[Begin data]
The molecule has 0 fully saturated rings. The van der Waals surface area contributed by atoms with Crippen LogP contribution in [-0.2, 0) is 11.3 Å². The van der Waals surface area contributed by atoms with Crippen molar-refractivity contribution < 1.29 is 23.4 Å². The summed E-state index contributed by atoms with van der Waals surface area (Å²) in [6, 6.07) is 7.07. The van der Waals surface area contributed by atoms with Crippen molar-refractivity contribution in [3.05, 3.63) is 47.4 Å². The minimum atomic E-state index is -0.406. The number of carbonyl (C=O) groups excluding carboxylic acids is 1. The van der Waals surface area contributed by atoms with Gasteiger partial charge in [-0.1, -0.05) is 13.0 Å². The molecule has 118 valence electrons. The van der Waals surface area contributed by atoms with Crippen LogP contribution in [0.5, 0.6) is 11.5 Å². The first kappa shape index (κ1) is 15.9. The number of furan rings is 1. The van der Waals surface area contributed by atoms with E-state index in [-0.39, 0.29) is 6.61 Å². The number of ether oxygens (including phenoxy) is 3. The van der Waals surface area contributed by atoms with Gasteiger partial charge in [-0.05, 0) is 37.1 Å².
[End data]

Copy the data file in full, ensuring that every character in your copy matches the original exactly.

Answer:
The molecule has 0 fully saturated rings. The van der Waals surface area contributed by atoms with Crippen LogP contribution in [-0.2, 0) is 11.3 Å². The van der Waals surface area contributed by atoms with Crippen molar-refractivity contribution < 1.29 is 23.4 Å². The summed E-state index contributed by atoms with van der Waals surface area (Å²) in [6, 6.07) is 7.07. The van der Waals surface area contributed by atoms with Crippen molar-refractivity contribution in [3.05, 3.63) is 47.4 Å². The minimum atomic E-state index is -0.406. The number of carbonyl (C=O) groups excluding carboxylic acids is 1. The van der Waals surface area contributed by atoms with Gasteiger partial charge in [-0.1, -0.05) is 13.0 Å². The molecule has 118 valence electrons. The van der Waals surface area contributed by atoms with Crippen LogP contribution in [0.5, 0.6) is 11.5 Å². The first kappa shape index (κ1) is 15.9. The number of furan rings is 1. The van der Waals surface area contributed by atoms with E-state index in [-0.39, 0.29) is 6.61 Å². The number of ether oxygens (including phenoxy) is 3. The van der Waals surface area contributed by atoms with Gasteiger partial charge in [-0.05, 0) is 37.1 Å².